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Non-Monogamy: Do Open Relationships Work?

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Non-Monogamy: Do Open Relationships Work?

By Polly Parker, DivineCaroline

Non-monogamy is about one thing–sex. And sex is good. And sex with different people–either concurrently or over the course of a lifetime–is good too. Sex is so good that some people are addicted to it. Sex makes people do crazy things and it makes people feel amazing things. I love it just as much as anyone else, but there is more to life than sex.

I am pretty sure that the words on your deathbed won’t be “I wish I had had more sex with more people.” Maybe if you are a pervert, or if you didn’t get much action in your life, you would say that, but most people wouldn’t. Most people would say that they would have spent more time with their families, or that they wished they had worked less. They want more time with their wives, or they regret not pursuing a dream. Unless someone is being a smartass on his deathbed, he’s not going to even think about sex when his number’s up.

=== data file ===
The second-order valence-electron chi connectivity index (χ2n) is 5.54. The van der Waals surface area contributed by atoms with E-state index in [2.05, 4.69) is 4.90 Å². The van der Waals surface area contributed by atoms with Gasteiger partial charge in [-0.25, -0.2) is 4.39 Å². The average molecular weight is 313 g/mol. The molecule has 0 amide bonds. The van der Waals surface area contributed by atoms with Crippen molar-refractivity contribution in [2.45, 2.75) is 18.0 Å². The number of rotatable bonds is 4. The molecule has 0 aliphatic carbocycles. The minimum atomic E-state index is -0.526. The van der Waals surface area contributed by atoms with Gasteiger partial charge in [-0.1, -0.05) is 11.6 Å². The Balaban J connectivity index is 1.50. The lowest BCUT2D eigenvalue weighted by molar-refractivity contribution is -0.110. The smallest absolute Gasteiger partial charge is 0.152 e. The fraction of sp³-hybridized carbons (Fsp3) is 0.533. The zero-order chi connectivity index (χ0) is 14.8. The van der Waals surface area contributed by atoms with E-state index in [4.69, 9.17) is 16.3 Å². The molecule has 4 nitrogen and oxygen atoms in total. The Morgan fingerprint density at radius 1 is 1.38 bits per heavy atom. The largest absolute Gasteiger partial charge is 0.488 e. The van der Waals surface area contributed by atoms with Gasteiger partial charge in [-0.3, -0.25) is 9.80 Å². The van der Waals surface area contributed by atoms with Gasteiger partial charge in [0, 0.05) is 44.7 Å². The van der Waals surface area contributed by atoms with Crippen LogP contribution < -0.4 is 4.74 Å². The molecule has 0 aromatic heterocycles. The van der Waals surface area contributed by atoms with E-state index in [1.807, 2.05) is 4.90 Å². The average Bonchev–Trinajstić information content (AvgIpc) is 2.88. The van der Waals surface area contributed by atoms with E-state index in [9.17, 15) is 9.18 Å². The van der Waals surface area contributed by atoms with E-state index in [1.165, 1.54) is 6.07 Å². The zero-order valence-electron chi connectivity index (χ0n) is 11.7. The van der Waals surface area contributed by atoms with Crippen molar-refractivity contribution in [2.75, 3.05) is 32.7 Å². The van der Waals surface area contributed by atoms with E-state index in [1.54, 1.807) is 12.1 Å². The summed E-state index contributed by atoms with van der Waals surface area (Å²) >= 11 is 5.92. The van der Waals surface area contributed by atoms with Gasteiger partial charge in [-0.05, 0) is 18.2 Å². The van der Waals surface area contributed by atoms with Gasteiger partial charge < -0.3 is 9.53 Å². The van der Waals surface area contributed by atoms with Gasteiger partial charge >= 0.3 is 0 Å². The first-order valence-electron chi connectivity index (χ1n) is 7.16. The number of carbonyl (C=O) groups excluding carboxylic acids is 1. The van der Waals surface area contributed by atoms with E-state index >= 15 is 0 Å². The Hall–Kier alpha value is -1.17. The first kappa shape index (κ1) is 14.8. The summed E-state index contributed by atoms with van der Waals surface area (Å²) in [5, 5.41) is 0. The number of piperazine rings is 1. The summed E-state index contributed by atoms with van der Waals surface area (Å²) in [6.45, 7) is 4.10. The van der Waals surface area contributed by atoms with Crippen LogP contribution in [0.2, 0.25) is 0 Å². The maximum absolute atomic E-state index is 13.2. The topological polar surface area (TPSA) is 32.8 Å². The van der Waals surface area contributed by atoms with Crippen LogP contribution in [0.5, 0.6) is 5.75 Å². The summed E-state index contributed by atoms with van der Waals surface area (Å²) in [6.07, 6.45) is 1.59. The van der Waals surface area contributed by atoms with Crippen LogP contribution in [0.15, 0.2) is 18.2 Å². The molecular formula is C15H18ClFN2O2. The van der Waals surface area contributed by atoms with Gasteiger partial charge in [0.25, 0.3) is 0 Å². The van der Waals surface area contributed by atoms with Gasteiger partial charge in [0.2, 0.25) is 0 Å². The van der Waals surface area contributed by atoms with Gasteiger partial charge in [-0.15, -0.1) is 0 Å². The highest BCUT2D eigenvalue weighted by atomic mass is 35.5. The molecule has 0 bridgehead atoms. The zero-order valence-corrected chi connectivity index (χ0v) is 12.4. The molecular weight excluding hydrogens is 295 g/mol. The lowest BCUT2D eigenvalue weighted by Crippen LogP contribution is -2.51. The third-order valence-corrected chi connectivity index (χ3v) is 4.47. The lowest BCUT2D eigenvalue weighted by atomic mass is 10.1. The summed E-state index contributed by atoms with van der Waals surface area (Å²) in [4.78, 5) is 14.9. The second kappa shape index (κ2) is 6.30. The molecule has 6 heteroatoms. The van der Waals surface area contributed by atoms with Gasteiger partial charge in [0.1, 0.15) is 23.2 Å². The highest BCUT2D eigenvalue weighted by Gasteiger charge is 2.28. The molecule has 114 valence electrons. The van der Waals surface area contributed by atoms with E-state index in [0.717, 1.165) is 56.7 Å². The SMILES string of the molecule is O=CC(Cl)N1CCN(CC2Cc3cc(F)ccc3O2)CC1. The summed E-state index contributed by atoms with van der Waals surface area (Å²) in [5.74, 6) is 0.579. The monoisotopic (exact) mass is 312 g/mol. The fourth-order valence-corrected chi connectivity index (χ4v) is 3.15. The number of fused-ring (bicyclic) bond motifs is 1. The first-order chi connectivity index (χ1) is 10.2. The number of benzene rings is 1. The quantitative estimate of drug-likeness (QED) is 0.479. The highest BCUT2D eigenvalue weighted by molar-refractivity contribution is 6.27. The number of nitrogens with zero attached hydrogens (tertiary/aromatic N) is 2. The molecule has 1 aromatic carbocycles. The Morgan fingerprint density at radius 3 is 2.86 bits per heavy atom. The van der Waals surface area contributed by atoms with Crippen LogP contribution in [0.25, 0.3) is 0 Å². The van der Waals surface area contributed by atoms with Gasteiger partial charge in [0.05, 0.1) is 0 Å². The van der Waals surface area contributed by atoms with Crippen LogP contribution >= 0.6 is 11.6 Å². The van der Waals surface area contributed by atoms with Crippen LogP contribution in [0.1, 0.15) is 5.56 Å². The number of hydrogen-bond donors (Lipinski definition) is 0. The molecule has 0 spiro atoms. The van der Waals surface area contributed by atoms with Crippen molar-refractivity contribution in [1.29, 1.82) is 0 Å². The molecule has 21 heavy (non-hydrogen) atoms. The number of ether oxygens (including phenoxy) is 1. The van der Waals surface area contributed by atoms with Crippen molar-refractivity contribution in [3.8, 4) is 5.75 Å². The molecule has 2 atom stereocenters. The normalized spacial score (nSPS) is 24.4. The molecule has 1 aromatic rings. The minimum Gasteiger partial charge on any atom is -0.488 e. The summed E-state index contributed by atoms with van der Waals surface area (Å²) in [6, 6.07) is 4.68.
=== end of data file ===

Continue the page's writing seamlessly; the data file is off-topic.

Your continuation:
I live in San Francisco. Non-monogamy (or polyamory as it is called here) is a big topic in the city. Out here, everybody’s doing it. And if everyone is doing it here, then it’s probably already in or coming to a town near you.

Here’s the definition of monogamy:

NOUN:
1 archaic : the practice of marrying only once during a lifetime 2 : the state or custom of being married to one person at a time 3 : the condition or practice of having a single mate during a period of time